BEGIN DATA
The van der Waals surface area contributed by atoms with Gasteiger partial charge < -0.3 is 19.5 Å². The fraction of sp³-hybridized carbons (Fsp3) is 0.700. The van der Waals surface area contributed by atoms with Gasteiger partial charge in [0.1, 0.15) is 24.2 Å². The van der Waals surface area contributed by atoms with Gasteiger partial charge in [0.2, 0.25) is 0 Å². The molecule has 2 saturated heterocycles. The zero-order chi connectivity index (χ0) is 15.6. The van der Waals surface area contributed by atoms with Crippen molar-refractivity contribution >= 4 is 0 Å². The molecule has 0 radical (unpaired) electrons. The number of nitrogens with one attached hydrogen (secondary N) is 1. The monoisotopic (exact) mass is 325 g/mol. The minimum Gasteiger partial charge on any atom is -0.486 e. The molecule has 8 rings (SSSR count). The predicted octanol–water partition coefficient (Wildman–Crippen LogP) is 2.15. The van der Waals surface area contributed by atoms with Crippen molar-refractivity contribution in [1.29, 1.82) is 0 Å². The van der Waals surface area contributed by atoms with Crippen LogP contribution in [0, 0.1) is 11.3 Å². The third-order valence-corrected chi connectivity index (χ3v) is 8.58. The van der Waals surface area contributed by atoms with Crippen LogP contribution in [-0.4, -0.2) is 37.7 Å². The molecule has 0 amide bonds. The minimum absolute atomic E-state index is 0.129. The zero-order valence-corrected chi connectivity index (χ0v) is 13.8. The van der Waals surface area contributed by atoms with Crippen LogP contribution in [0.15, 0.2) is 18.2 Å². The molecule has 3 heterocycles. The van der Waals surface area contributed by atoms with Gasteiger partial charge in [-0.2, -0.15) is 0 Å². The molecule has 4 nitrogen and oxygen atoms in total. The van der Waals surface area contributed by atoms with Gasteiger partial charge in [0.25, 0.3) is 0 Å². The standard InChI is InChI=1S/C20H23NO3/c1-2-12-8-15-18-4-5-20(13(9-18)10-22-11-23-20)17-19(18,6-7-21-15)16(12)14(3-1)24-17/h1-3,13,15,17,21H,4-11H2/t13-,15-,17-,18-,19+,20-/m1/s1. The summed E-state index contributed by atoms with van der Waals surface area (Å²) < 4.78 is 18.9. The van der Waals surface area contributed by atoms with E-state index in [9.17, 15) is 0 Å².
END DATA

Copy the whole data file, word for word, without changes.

The van der Waals surface area contributed by atoms with Gasteiger partial charge < -0.3 is 19.5 Å². The fraction of sp³-hybridized carbons (Fsp3) is 0.700. The van der Waals surface area contributed by atoms with Gasteiger partial charge in [0.1, 0.15) is 24.2 Å². The van der Waals surface area contributed by atoms with Gasteiger partial charge in [0.2, 0.25) is 0 Å². The molecule has 2 saturated heterocycles. The zero-order chi connectivity index (χ0) is 15.6. The van der Waals surface area contributed by atoms with Crippen molar-refractivity contribution >= 4 is 0 Å². The molecule has 0 radical (unpaired) electrons. The number of nitrogens with one attached hydrogen (secondary N) is 1. The monoisotopic (exact) mass is 325 g/mol. The minimum Gasteiger partial charge on any atom is -0.486 e. The molecule has 8 rings (SSSR count). The predicted octanol–water partition coefficient (Wildman–Crippen LogP) is 2.15. The van der Waals surface area contributed by atoms with Crippen molar-refractivity contribution in [1.29, 1.82) is 0 Å². The van der Waals surface area contributed by atoms with Crippen LogP contribution in [0, 0.1) is 11.3 Å². The third-order valence-corrected chi connectivity index (χ3v) is 8.58. The van der Waals surface area contributed by atoms with Crippen LogP contribution in [-0.4, -0.2) is 37.7 Å². The molecule has 0 amide bonds. The minimum absolute atomic E-state index is 0.129. The zero-order valence-corrected chi connectivity index (χ0v) is 13.8. The van der Waals surface area contributed by atoms with Crippen LogP contribution in [0.15, 0.2) is 18.2 Å². The molecule has 3 heterocycles. The van der Waals surface area contributed by atoms with Gasteiger partial charge in [-0.2, -0.15) is 0 Å². The molecule has 4 nitrogen and oxygen atoms in total. The van der Waals surface area contributed by atoms with Gasteiger partial charge in [0.25, 0.3) is 0 Å². The standard InChI is InChI=1S/C20H23NO3/c1-2-12-8-15-18-4-5-20(13(9-18)10-22-11-23-20)17-19(18,6-7-21-15)16(12)14(3-1)24-17/h1-3,13,15,17,21H,4-11H2/t13-,15-,17-,18-,19+,20-/m1/s1. The summed E-state index contributed by atoms with van der Waals surface area (Å²) < 4.78 is 18.9. The van der Waals surface area contributed by atoms with E-state index in [9.17, 15) is 0 Å².